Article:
Smaranda Muresan: Human-centric Natural Language Processing for Social Good and Responsible Computing

Smaranda Muresan


Large language models (LLMs) constitute a paradigm shift in Natural Language Processing and its applications across all domains. To move towards human-centric NLP designed for social good and responsible computing, I argue we need knowledge-aware NLP systems and human-AI collaboration frameworks.  NLP systems that interact with humans need to be knowledge aware (e.g., linguistic, commonsense, sociocultural norms) and context aware (e.g., social, perceptual) so that they communicate better and in a safer and more responsible fashion with humans. Moreover, NLP systems should be able to collaborate with humans to create high-quality datasets for training and/or evaluating NLP models, to help humans solve tasks, and ultimately to align better with human values. In this talk, I will give a brief overview of my research agenda in the context of NLP for social good and responsible computing (e.g., misinformation detection, NLP for education and public health, building NLP technologies with language and culture diversity in mind). I will highlight key innovations on theory-guided and knowledge-aware models that allow us to address two important challenges: lack of training data, and the need to model commonsense knowledge. I will also present some of our recent work on human-AI collaboration frameworks for building high-quality datasets for various tasks such as generating visual metaphors or modeling cross-cultural norms similarities and differences.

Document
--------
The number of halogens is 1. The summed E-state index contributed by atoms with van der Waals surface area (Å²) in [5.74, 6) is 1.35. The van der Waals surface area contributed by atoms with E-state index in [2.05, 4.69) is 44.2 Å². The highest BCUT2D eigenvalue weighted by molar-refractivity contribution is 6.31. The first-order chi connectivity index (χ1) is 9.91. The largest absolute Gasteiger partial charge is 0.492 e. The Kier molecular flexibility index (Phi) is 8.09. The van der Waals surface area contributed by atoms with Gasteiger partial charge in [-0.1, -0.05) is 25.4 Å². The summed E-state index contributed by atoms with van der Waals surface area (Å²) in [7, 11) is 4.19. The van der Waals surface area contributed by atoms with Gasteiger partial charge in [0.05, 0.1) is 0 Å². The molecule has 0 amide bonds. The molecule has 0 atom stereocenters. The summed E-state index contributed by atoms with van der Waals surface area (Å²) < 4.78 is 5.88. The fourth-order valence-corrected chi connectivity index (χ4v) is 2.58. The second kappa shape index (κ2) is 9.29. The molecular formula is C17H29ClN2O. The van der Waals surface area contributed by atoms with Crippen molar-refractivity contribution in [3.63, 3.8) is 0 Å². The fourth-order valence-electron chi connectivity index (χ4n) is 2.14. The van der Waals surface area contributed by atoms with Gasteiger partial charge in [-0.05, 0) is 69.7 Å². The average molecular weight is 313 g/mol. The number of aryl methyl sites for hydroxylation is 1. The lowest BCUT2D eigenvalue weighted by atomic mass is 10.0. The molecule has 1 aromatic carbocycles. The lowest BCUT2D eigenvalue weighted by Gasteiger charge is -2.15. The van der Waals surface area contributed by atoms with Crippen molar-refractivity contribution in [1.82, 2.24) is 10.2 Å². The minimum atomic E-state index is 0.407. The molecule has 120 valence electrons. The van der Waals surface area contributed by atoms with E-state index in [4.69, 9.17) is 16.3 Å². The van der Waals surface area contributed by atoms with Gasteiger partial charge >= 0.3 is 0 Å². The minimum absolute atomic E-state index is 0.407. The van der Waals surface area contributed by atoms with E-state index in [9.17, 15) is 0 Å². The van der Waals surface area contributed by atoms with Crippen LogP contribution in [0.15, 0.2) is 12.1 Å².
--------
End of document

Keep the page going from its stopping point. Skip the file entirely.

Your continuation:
Smaranda Muresan is a Research Scientist at the Data Science Institute at Columbia University and an Amazon Scholar. Before joining Columbia, she was a faculty member in the School of Communication and Information at Rutgers University where she co-founded the Laboratory for the Study of Applied Language Technologies and Society. At Rutgers, she was the recipient of the Distinguished Achievements in Research Award. Her research focuses on human-centric Natural Language Processing for social good and responsible computing. She develops theory-guided and knowledge-aware computational models for understanding and generating language in context with applications to computational social science, education, and public health. Research topics that she worked on over the years include: argument mining and generation, fact-checking and misinformation detection, figurative language understanding and generation (e.g., sarcasm, metaphor, idioms), and multilingual language processing for low-resource and endangered languages. Recently, her research interests include explainable models and human-AI collaboration frameworks for high-quality datasets creation. She received best papers awards at SIGDIAL 2017 and ACL 2018 (short paper). She served as a board member for the North American Chapter of the Association for Computational Linguistics (NAACL) 2020-2021, as a co-founder and co-chair of the New York Academy of Sciences' Annual Symposium on NLP/Dialog/Speech (2019-2020) and as a Program Co-Chair for SIGDIAL 2020 and ACL 2022.